Wednesday, April 17, 2013

Safe in his father's arms

After the last blog, I was in a shopping center going down an escalator, and in front of me was (I presume) a father holding his infant son. The baby's face was all scrunched up like  he was really trying, at any second, to get that cry out. I wondered if the father began to talk to him, if the baby would stop crying. The father pointed up to distract the baby into looking at a giant mobile hanging from the ceiling. The more the escalator traveled downward, the more the baby wanted to cry. When they reached the bottom, the father turned and got on the escalator going back up. The baby seemed satisfied and kept looking up at the moving mobile.

I thought what an experience to be embedded in the baby's subconscious. That baby will never consciously remember that particular experience, but the sense of safety in his father's arms will be a subconscious memory.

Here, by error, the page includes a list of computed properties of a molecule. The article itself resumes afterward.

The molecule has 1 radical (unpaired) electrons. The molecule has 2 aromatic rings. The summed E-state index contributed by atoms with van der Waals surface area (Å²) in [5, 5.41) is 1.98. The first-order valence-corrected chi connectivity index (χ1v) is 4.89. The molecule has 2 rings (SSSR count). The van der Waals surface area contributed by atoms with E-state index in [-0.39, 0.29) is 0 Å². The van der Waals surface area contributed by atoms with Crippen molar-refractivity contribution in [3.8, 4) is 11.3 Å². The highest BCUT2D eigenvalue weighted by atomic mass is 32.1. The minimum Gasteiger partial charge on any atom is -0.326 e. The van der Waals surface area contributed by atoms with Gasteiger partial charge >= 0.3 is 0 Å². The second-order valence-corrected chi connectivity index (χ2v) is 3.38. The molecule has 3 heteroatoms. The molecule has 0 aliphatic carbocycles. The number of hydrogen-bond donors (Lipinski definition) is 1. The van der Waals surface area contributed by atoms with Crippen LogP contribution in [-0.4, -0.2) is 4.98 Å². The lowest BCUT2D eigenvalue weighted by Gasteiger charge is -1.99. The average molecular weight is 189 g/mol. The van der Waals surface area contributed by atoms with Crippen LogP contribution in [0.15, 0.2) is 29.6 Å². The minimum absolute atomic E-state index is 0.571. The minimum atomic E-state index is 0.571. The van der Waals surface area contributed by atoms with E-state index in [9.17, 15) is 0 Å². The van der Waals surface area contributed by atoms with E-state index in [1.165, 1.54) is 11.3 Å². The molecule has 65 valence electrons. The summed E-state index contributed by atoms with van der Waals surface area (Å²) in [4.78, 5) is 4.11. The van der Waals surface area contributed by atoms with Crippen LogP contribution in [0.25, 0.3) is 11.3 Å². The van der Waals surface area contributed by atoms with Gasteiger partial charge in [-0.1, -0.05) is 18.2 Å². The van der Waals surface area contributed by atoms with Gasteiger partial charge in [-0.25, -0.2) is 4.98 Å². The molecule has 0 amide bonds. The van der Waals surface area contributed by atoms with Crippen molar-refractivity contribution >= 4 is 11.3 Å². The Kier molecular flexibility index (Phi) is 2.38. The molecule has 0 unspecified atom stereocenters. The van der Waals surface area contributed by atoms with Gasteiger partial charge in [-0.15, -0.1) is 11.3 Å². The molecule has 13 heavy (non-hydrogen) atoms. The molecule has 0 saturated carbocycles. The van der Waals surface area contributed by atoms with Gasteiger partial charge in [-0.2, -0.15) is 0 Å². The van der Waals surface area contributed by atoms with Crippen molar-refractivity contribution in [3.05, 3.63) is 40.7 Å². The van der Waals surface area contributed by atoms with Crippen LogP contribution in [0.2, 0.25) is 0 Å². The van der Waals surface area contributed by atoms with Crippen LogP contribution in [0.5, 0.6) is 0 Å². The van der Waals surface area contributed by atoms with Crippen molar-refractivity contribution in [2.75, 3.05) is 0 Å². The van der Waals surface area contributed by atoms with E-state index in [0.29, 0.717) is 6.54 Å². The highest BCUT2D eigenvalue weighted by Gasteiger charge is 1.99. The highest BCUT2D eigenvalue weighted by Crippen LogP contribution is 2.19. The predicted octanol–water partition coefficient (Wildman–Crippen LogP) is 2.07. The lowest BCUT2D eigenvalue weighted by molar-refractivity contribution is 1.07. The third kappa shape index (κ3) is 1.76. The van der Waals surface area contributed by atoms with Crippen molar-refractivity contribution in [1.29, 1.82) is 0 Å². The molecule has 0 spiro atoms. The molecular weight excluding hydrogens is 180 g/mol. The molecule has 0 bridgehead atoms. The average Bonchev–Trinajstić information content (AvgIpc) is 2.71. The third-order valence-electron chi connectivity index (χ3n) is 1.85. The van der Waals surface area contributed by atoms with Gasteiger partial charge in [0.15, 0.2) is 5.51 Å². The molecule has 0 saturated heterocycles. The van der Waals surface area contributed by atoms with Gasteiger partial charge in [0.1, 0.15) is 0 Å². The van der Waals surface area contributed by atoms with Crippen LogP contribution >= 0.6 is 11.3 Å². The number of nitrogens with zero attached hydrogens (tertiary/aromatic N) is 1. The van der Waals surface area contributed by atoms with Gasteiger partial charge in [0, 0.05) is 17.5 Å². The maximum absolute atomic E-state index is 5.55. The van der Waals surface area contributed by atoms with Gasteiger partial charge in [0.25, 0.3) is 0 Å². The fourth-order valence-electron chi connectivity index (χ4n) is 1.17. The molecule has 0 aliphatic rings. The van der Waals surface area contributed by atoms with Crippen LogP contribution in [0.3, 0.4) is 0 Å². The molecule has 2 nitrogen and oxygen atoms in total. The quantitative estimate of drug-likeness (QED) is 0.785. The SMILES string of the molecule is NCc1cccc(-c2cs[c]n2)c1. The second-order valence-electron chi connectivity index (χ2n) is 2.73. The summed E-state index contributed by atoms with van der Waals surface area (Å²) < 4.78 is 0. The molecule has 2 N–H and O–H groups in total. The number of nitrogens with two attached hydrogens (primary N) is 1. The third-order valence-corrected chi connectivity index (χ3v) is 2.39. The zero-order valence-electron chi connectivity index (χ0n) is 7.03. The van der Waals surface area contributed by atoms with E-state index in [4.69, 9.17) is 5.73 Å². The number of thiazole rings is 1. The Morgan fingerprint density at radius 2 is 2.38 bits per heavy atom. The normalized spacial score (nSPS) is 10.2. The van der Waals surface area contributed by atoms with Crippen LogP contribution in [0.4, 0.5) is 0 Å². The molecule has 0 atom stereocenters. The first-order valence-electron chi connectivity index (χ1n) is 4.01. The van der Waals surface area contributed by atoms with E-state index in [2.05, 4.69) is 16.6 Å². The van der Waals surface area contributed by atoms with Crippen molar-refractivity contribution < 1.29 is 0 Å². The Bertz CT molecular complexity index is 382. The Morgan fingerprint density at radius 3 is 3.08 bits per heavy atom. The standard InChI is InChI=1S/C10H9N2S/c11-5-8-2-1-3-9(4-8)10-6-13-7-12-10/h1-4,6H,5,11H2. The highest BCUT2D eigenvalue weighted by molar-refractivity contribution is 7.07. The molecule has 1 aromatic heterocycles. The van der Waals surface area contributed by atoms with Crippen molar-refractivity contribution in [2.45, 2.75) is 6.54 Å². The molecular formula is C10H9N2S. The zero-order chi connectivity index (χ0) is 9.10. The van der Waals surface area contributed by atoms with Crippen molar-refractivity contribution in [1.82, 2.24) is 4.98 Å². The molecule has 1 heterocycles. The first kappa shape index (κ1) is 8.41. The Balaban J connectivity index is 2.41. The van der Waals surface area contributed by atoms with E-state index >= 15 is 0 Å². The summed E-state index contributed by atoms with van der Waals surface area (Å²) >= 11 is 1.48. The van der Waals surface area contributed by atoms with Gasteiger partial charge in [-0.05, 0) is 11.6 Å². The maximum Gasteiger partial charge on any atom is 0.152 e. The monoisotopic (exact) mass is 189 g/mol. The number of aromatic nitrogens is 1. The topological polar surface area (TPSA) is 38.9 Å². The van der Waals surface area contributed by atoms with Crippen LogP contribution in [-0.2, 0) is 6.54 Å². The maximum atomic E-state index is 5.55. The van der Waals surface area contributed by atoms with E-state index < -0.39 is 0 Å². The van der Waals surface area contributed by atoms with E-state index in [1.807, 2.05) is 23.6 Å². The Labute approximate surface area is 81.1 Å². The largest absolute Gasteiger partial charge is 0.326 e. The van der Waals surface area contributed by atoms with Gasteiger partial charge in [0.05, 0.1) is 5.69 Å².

People need to feel safe. For women particularly, it's one of the primary needs that a man can provide. Even in basic psychology, Maslow's hierarchy of needs lists safety on the second level. That is why, as a society, we feel so assaulted when our sense of safety is threatened.

Our prayers and thoughts are with the families of the victims of the Boston Marathon.

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